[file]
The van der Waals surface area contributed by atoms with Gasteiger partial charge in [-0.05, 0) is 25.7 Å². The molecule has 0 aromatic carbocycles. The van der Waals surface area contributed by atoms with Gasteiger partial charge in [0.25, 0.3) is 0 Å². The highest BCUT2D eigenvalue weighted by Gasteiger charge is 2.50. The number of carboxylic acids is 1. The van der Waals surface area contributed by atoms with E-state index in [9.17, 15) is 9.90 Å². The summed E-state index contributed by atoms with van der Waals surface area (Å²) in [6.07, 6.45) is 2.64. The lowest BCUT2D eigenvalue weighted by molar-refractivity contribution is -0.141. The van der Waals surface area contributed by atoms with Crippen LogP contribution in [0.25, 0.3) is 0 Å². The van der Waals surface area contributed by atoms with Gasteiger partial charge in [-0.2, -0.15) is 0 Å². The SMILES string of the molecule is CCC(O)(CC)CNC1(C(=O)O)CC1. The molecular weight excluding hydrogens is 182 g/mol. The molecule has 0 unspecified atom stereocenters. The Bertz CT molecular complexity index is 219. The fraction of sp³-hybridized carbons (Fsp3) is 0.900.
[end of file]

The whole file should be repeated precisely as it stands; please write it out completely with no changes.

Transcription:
The van der Waals surface area contributed by atoms with Gasteiger partial charge in [-0.05, 0) is 25.7 Å². The molecule has 0 aromatic carbocycles. The van der Waals surface area contributed by atoms with Gasteiger partial charge in [0.25, 0.3) is 0 Å². The highest BCUT2D eigenvalue weighted by Gasteiger charge is 2.50. The number of carboxylic acids is 1. The van der Waals surface area contributed by atoms with E-state index in [9.17, 15) is 9.90 Å². The summed E-state index contributed by atoms with van der Waals surface area (Å²) in [6.07, 6.45) is 2.64. The lowest BCUT2D eigenvalue weighted by molar-refractivity contribution is -0.141. The van der Waals surface area contributed by atoms with Crippen LogP contribution in [0.25, 0.3) is 0 Å². The van der Waals surface area contributed by atoms with Gasteiger partial charge in [-0.2, -0.15) is 0 Å². The SMILES string of the molecule is CCC(O)(CC)CNC1(C(=O)O)CC1. The molecular weight excluding hydrogens is 182 g/mol. The molecule has 0 unspecified atom stereocenters. The Bertz CT molecular complexity index is 219. The fraction of sp³-hybridized carbons (Fsp3) is 0.900.